After 10 years as executive director of NAMI Virginia, Marsh resigned from the position in December because, she states in her lawsuit, she was about to be discharged by the board of directors.
In early August, Marsh filed a suit against NAMI Virginia asking the organization to repay her a $5,000 loan plus $4,082.40 in salary that she says she voluntarily deferred to help NAMI through difficult financial times. That case is scheduled to be heard in Richmond Circuit Court Sept. 19.
Marsh has now filed a second suit, claiming that "unknown parties have made statements about her that she used her position as executive director of NAMI to commit dishonest acts resulting in financial and other property gain to herself," including allegedly keeping money and a computer that did not belong to her.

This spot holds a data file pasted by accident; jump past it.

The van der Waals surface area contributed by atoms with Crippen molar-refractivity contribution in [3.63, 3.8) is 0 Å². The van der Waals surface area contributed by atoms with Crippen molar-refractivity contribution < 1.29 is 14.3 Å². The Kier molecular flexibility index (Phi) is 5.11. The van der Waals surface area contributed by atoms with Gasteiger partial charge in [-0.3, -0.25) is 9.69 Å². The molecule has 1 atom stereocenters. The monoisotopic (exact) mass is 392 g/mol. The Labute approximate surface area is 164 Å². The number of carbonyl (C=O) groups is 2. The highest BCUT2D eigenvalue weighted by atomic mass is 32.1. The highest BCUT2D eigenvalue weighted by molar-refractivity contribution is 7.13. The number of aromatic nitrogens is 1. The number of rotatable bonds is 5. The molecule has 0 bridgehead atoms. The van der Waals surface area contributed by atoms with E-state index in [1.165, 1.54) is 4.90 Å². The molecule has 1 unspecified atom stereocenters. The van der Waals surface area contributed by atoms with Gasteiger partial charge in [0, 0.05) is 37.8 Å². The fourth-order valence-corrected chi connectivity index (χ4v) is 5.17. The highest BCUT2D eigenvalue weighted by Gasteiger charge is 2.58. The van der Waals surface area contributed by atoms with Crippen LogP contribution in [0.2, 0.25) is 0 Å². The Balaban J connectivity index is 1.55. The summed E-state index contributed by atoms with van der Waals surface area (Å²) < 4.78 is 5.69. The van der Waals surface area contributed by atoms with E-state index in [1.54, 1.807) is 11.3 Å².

Marsh says she intends to find out who the "unknown parties" are. It's unclear exactly what defamatory statements were made.
Marsh says in the suit that she hopes to recover the bulk of her damages from the unknown parties, while asking for $100 in punitive damages and $10,000 in compensatory damages from NAMI. She did this, the lawsuit states, "in recognition of NAMI's charitable purpose and in the knowledge that if she were to obtain a judgment against NAMI equal to her damages, that could seriously impair NAMI's ability to carry out its charitable mission."
Nancy Beebe, president of NAMI's board of directors, says only that the organization plans to "let the courts sort everything out." Neither Marsh nor her attorney could be reached for comment by press time Melissa Scott Sinclair
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